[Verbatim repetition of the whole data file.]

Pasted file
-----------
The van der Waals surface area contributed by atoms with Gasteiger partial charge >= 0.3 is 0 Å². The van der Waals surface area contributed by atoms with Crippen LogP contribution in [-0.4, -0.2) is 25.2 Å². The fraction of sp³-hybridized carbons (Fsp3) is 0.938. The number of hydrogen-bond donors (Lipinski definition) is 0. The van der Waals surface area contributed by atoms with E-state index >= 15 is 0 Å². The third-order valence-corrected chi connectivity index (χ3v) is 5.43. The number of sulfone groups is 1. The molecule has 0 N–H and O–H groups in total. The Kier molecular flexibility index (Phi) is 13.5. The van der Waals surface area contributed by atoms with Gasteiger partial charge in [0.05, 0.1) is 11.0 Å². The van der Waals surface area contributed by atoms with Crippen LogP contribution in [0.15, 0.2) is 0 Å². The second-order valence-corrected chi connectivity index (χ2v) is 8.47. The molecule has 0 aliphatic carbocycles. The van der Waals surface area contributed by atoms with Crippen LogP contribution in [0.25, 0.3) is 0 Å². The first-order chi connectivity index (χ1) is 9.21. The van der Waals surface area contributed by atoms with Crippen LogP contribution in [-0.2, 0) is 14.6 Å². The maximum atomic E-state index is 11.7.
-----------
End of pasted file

The van der Waals surface area contributed by atoms with Gasteiger partial charge >= 0.3 is 0 Å². The van der Waals surface area contributed by atoms with Crippen LogP contribution in [-0.4, -0.2) is 25.2 Å². The fraction of sp³-hybridized carbons (Fsp3) is 0.938. The number of hydrogen-bond donors (Lipinski definition) is 0. The van der Waals surface area contributed by atoms with E-state index >= 15 is 0 Å². The third-order valence-corrected chi connectivity index (χ3v) is 5.43. The number of sulfone groups is 1. The molecule has 0 N–H and O–H groups in total. The Kier molecular flexibility index (Phi) is 13.5. The van der Waals surface area contributed by atoms with Gasteiger partial charge in [0.05, 0.1) is 11.0 Å². The van der Waals surface area contributed by atoms with Crippen LogP contribution in [0.15, 0.2) is 0 Å². The second-order valence-corrected chi connectivity index (χ2v) is 8.47. The molecule has 0 aliphatic carbocycles. The van der Waals surface area contributed by atoms with Crippen LogP contribution in [0.25, 0.3) is 0 Å². The first-order chi connectivity index (χ1) is 9.21. The van der Waals surface area contributed by atoms with Crippen LogP contribution in [-0.2, 0) is 14.6 Å². The maximum atomic E-state index is 11.7.